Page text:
Former umpires sue ECB over alleged racial discrimination

29th Jan 2021

Elham Asaad Buaras

Former umpires Ismail Dawood and John Holder announced on December 30 that they are to sue England and Wales Cricket Board (ECB) for alleged racial discrimination.

Dawood and Holder are claiming institutionalised racism and in November called for a QC-led inquiry into the fact the ECB has not appointed a non-white umpire to the full-time panel in almost three decades, Both men allege their careers have been cut short due to this with Dawood insisting he was overlooked for promotion on no fewer than six occasions and received a negative response from the ECB when applying to be an umpire, at the expense of white former players who jumped above him.

Dawood, who represented four counties during an 11-year playing career, told Sky Sports News, “I was told I was going to get promoted one year in an appraisal, it was verbal.

It didn’t transpire. “On six different occasions I was superseded in terms of getting promotion. My reports and statistical data by various different people who do the reports were all of a sound manner and I wasn’t given the opportunities to gain promotion, which of course I felt aggrieved about. I still don’t know why my career was cut short. We believe there have been systematic failings within, a type of bullying, harassment and cronyism which I was involved with in terms of the umpiring fraternity was terrible.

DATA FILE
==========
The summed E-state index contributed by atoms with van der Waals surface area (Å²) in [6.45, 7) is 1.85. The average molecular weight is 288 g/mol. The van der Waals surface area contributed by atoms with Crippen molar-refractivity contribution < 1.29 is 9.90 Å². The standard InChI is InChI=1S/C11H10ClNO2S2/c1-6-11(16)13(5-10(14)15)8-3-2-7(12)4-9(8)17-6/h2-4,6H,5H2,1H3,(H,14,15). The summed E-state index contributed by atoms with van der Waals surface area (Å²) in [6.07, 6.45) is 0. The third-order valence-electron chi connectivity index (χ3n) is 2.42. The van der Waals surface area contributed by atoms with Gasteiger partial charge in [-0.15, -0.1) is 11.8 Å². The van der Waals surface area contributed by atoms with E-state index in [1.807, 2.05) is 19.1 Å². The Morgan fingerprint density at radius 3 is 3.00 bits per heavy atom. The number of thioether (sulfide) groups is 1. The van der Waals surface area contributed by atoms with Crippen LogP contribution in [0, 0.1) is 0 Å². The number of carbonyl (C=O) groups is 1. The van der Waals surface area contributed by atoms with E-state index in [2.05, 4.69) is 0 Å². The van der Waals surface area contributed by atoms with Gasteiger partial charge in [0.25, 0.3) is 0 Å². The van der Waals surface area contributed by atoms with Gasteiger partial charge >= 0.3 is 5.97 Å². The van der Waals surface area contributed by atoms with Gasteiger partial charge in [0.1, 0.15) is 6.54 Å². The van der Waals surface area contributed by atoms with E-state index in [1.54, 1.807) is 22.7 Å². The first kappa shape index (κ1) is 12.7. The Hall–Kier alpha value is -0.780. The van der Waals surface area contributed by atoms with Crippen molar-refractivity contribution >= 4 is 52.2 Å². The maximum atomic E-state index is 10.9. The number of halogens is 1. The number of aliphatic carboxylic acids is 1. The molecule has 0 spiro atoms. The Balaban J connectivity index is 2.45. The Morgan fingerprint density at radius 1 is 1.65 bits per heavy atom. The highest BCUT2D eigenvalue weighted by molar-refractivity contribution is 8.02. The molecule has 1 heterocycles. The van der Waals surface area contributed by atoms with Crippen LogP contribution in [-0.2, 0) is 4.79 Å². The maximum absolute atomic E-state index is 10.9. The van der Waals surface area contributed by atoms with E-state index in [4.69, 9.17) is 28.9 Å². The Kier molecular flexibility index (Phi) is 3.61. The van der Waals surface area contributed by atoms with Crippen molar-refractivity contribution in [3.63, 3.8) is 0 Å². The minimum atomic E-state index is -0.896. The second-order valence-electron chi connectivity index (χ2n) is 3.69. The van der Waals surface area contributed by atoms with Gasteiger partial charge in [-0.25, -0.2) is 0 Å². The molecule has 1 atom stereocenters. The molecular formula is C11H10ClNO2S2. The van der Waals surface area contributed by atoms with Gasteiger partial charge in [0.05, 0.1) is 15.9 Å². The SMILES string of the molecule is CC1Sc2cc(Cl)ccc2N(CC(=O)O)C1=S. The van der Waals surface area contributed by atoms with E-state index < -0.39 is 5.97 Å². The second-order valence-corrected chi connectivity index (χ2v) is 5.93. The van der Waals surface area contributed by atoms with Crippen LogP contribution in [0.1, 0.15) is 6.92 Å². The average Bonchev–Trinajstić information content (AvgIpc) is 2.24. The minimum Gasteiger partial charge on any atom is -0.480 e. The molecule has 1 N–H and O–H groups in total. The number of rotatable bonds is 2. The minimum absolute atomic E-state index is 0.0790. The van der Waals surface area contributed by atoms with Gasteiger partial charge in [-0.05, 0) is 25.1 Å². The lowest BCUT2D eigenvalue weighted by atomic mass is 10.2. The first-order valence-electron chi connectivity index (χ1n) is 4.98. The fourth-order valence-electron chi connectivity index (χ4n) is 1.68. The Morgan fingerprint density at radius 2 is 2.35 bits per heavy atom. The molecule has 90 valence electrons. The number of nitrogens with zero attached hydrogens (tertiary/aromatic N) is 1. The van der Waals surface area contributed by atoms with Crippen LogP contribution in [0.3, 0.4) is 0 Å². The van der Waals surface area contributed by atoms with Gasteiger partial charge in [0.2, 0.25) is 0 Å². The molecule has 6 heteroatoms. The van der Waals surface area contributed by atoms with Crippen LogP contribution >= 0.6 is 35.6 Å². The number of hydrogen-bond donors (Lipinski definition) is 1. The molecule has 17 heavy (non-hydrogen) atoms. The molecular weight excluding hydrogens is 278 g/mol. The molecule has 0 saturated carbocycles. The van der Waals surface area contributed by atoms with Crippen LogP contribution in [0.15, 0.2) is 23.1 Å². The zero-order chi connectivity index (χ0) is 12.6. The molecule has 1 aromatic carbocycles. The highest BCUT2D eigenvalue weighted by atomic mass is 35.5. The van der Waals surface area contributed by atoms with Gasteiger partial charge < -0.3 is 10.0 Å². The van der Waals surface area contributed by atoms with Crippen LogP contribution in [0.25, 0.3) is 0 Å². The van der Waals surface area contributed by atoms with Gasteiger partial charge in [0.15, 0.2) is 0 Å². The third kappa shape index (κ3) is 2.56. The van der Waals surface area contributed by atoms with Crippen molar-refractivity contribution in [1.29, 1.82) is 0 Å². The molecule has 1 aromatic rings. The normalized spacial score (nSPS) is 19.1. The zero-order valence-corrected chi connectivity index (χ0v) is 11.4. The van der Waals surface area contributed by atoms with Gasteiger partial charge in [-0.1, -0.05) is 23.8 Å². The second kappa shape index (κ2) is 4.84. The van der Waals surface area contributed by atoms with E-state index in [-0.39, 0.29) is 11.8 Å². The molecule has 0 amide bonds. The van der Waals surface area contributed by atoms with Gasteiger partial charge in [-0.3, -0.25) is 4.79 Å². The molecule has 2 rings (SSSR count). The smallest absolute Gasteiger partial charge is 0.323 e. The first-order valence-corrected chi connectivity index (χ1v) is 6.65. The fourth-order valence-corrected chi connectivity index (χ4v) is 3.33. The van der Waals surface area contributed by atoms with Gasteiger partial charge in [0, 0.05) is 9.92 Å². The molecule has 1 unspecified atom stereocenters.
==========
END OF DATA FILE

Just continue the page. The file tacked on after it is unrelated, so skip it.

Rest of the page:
“If it was another organisation, some of the behaviour dished out by management and endorsed by the board was truly unacceptable.
“I feel really aggrieved in terms of how I was treated, it left me very isolated.”

Holder, 75, played for Hampshire before being appointed to the first-class umpiring panel in 1983 and then elevated to internationals in 1988, umpiring in 11 Tests and 19 ODIs, and continuing to officiate in county games until 2009.

Last month the ECB introduced new measures to encourage diversity in English cricket, including a new equality code of conduct and A Forum for Race in Cricket. The organisation also made commitments for more ethnically diverse representation in on all umpire and match referee selection panels and aim to have 15 per cent of all umpires on the national panel from an ethnically diverse background by the end of 2021.

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